April 3, 2020 – Slinger, WI – We are living in unprecedented times during the Coronavirus outbreak. The public, now more than ever, is relying on our elected officials, and administration at all levels of government to make the right decisions and take preventative steps to protect their constituents and community members, including the most vulnerable.
Our county has a unique situation. Since the Washington and Ozaukee County Health Departments have merged in recent years, the preventative steps to keep the citizens of both counties safe now is left in the hands of a single person, the Public Health Officer, who represents both counties. That means the critical, life saving decisions that the officer is responsible to make, affect the residents of both counties.
In recent weeks there have been outbreaks at local nursing homes in our counties. Not only have many residents tested positive for the Coronavirus, several of the residents have died. The elderly are some of the most vulnerable people in our communities. Because they are in long-term living communities, they rely on many different agencies, including the health department to take the correct and timely, preventive measures to keep them safe, healthy, and alive.
My son is also a member of the vulnerable population. He has a rare disease and has issues sweating properly which causes him to overheat easily. Both my children have issues with asthma. Since it is my responsibility to protect them and keep them safe, I make difficult, but very necessary decisions to protect them from illness and prevent them from unnecessary illnesses.
Each year during flu season, we do not allow visitors in our home, and we restrict our activities to prevent sickness. My kids may miss out on activities, parties, and events, however, I know that their health is more important. We also take time to educate others in our community, and explain the importance of hand washing throughout the year. It is my responsibility as a parent to keep them safe.
According to their website: “The mission of Washington Ozaukee Public Health Department is to improve the quality of life by promoting, protecting, and enhancing the health and well-being of the public.”
Therefore my question would be, who is protecting the most vulnerable in the community? Has the Health Department staff been visiting each of the long term care facilities in the past and explained the importance of PPE (Personal Protective Equipment), how to wash hands properly, why it’s important not to come to work sick and so many other health topics that are crucial to stopping the spread of a potentially fatal sickness?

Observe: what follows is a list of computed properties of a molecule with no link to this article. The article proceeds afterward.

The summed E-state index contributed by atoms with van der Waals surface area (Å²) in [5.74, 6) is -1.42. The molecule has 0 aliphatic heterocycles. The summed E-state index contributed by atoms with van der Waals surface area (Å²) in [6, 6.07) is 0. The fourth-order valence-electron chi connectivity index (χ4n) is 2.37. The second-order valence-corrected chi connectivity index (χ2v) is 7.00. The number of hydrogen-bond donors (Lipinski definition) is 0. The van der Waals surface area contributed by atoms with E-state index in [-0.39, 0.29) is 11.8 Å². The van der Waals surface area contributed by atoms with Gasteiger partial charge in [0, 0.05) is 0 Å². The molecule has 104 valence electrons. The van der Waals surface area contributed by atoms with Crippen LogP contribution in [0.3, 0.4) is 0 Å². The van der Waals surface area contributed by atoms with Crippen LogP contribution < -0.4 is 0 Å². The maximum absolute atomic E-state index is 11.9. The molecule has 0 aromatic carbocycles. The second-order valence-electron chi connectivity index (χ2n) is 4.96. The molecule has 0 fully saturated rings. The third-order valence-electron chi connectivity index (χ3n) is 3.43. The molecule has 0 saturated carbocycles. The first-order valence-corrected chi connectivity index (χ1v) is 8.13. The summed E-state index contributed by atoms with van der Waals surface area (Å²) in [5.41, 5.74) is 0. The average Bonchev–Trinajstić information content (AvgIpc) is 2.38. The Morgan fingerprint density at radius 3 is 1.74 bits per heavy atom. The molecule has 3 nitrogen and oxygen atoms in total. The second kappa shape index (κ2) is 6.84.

Not relying on others to educate, but actually getting out into the community in desperate times, to do all you can, leaving no stone unturned to protect the most vulnerable?
Why did it take until March 25, 2020, after the outbreaks had started, for the Ozaukee Washington Public Health Director to issue the following: “ordered that all staffing agencies and similar businesses are only able to staff one facility during this state of emergency. This order also requires businesses that transport residents of long-term care facilities to wear personal protective equipment (glove and face-mask) while transporting residents.” And subsequently ordering the following on March 27th, 2020: “ordered long-term-care facilities and first responders to use PPE and ordered limitations on providers going into these facilities.”
While the above orders are very important, in my opinion they were done reactively and should have been implemented proactively before the outbreak, to protect the most vulnerable in our community.
Just like I am responsible for the health of my children and we lock down our house during cold and flu season, it is the responsibility of the Health Department to lockdown their “house” and make sure the ones they are responsible for are safe and protected. Our leaders only get one chance to make the right decisions and the lives of many hinge on those decisions.
Why aren’t our leaders taking a bolder, proactive approach to keeping the virus out of our long term care facilities in the first place, rather than issuing orders after the fact, and trying to minimize outbreak and transmission?
We need to do all we can to stay ahead of this pandemic and to ensure the most vulnerable are proactively protected, as each life matters.
Stay at home and wash your hands!
Becky M. Abbott, MPH
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